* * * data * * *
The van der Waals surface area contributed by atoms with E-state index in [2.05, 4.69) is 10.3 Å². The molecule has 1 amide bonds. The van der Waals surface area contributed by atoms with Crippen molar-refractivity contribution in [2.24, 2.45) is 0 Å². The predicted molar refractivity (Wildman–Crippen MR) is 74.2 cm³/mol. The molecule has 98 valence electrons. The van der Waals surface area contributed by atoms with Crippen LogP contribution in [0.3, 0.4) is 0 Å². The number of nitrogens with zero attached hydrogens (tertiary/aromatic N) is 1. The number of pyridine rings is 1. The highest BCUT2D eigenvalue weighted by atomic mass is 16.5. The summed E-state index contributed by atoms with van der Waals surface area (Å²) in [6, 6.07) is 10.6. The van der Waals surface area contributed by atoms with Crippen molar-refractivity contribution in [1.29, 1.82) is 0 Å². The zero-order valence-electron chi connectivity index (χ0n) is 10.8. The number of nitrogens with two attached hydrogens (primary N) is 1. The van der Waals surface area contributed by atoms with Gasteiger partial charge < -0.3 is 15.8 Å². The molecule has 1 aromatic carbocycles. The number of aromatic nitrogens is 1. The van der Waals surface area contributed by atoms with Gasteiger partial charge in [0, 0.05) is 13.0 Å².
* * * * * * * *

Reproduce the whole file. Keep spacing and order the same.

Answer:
The van der Waals surface area contributed by atoms with E-state index in [2.05, 4.69) is 10.3 Å². The molecule has 1 amide bonds. The van der Waals surface area contributed by atoms with Crippen molar-refractivity contribution in [2.24, 2.45) is 0 Å². The predicted molar refractivity (Wildman–Crippen MR) is 74.2 cm³/mol. The molecule has 98 valence electrons. The van der Waals surface area contributed by atoms with Crippen LogP contribution in [0.3, 0.4) is 0 Å². The number of nitrogens with zero attached hydrogens (tertiary/aromatic N) is 1. The number of pyridine rings is 1. The highest BCUT2D eigenvalue weighted by atomic mass is 16.5. The summed E-state index contributed by atoms with van der Waals surface area (Å²) in [6, 6.07) is 10.6. The van der Waals surface area contributed by atoms with Crippen molar-refractivity contribution in [1.29, 1.82) is 0 Å². The zero-order valence-electron chi connectivity index (χ0n) is 10.8. The number of nitrogens with two attached hydrogens (primary N) is 1. The van der Waals surface area contributed by atoms with Gasteiger partial charge < -0.3 is 15.8 Å². The molecule has 1 aromatic carbocycles. The number of aromatic nitrogens is 1. The van der Waals surface area contributed by atoms with Gasteiger partial charge in [0, 0.05) is 13.0 Å².